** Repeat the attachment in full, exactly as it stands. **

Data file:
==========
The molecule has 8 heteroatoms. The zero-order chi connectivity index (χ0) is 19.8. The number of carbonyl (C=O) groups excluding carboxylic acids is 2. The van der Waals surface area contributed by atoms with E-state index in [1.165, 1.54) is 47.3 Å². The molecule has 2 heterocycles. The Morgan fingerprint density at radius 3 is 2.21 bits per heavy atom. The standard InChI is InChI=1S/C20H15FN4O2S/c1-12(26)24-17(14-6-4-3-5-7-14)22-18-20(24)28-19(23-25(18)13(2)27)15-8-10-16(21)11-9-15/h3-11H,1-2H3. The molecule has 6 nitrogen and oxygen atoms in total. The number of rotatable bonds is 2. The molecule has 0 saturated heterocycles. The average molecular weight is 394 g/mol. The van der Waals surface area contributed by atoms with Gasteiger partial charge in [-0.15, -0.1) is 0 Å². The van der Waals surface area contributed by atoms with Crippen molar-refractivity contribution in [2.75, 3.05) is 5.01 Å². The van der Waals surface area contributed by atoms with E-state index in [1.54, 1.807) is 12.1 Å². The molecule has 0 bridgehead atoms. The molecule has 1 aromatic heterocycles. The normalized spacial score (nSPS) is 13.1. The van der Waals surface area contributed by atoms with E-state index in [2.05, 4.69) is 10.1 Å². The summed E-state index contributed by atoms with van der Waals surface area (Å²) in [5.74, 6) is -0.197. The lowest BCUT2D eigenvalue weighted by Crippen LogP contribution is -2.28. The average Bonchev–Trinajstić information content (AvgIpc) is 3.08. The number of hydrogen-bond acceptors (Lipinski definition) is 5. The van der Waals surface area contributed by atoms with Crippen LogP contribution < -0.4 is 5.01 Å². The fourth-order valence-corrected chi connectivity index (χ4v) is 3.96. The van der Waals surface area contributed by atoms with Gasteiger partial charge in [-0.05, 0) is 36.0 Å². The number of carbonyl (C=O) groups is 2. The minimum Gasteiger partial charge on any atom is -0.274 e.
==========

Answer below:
The molecule has 8 heteroatoms. The zero-order chi connectivity index (χ0) is 19.8. The number of carbonyl (C=O) groups excluding carboxylic acids is 2. The van der Waals surface area contributed by atoms with E-state index in [1.165, 1.54) is 47.3 Å². The molecule has 2 heterocycles. The Morgan fingerprint density at radius 3 is 2.21 bits per heavy atom. The standard InChI is InChI=1S/C20H15FN4O2S/c1-12(26)24-17(14-6-4-3-5-7-14)22-18-20(24)28-19(23-25(18)13(2)27)15-8-10-16(21)11-9-15/h3-11H,1-2H3. The molecule has 6 nitrogen and oxygen atoms in total. The number of rotatable bonds is 2. The molecule has 0 saturated heterocycles. The average molecular weight is 394 g/mol. The van der Waals surface area contributed by atoms with Gasteiger partial charge in [-0.15, -0.1) is 0 Å². The van der Waals surface area contributed by atoms with Crippen molar-refractivity contribution in [2.75, 3.05) is 5.01 Å². The van der Waals surface area contributed by atoms with E-state index in [1.54, 1.807) is 12.1 Å². The molecule has 0 bridgehead atoms. The molecule has 1 aromatic heterocycles. The normalized spacial score (nSPS) is 13.1. The van der Waals surface area contributed by atoms with E-state index in [2.05, 4.69) is 10.1 Å². The summed E-state index contributed by atoms with van der Waals surface area (Å²) in [5.74, 6) is -0.197. The lowest BCUT2D eigenvalue weighted by Crippen LogP contribution is -2.28. The average Bonchev–Trinajstić information content (AvgIpc) is 3.08. The number of hydrogen-bond acceptors (Lipinski definition) is 5. The van der Waals surface area contributed by atoms with Crippen LogP contribution < -0.4 is 5.01 Å². The fourth-order valence-corrected chi connectivity index (χ4v) is 3.96. The van der Waals surface area contributed by atoms with Gasteiger partial charge in [-0.05, 0) is 36.0 Å². The number of carbonyl (C=O) groups is 2. The minimum Gasteiger partial charge on any atom is -0.274 e.